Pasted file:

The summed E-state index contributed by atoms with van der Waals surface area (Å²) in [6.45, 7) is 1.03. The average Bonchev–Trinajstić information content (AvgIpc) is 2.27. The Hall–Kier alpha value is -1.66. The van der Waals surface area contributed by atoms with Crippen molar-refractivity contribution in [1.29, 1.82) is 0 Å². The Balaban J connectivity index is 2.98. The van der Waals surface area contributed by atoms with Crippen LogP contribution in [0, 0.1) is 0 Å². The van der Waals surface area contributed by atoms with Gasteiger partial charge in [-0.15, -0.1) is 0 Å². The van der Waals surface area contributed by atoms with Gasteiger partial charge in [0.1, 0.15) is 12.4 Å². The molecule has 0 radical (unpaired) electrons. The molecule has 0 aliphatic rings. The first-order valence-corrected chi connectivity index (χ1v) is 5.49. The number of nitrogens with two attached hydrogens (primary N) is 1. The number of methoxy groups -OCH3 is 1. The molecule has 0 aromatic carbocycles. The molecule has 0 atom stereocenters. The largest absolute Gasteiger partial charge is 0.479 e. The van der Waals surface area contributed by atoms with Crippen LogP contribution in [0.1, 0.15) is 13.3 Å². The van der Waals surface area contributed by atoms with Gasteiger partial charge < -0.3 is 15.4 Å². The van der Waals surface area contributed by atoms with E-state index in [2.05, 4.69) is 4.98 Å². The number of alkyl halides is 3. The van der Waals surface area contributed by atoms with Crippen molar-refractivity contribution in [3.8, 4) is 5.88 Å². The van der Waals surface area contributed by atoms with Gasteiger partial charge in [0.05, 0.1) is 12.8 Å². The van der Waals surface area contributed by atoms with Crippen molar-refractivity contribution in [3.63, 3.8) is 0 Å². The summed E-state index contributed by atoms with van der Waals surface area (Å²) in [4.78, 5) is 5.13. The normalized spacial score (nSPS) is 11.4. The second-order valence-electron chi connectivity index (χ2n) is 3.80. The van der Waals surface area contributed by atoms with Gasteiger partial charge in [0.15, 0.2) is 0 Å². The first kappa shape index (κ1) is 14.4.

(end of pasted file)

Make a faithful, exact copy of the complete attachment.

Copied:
The summed E-state index contributed by atoms with van der Waals surface area (Å²) in [6.45, 7) is 1.03. The average Bonchev–Trinajstić information content (AvgIpc) is 2.27. The Hall–Kier alpha value is -1.66. The van der Waals surface area contributed by atoms with Crippen molar-refractivity contribution in [1.29, 1.82) is 0 Å². The Balaban J connectivity index is 2.98. The van der Waals surface area contributed by atoms with Crippen LogP contribution in [0, 0.1) is 0 Å². The van der Waals surface area contributed by atoms with Gasteiger partial charge in [-0.15, -0.1) is 0 Å². The van der Waals surface area contributed by atoms with Gasteiger partial charge in [0.1, 0.15) is 12.4 Å². The molecule has 0 radical (unpaired) electrons. The molecule has 0 aliphatic rings. The first-order valence-corrected chi connectivity index (χ1v) is 5.49. The number of nitrogens with two attached hydrogens (primary N) is 1. The number of methoxy groups -OCH3 is 1. The molecule has 0 aromatic carbocycles. The molecule has 0 atom stereocenters. The largest absolute Gasteiger partial charge is 0.479 e. The van der Waals surface area contributed by atoms with Crippen LogP contribution in [0.1, 0.15) is 13.3 Å². The van der Waals surface area contributed by atoms with Gasteiger partial charge < -0.3 is 15.4 Å². The van der Waals surface area contributed by atoms with E-state index in [2.05, 4.69) is 4.98 Å². The number of alkyl halides is 3. The van der Waals surface area contributed by atoms with Crippen molar-refractivity contribution in [3.8, 4) is 5.88 Å². The van der Waals surface area contributed by atoms with Gasteiger partial charge in [0.05, 0.1) is 12.8 Å². The van der Waals surface area contributed by atoms with Crippen molar-refractivity contribution in [3.63, 3.8) is 0 Å². The summed E-state index contributed by atoms with van der Waals surface area (Å²) in [4.78, 5) is 5.13. The normalized spacial score (nSPS) is 11.4. The second-order valence-electron chi connectivity index (χ2n) is 3.80. The van der Waals surface area contributed by atoms with Gasteiger partial charge in [0.15, 0.2) is 0 Å². The first kappa shape index (κ1) is 14.4.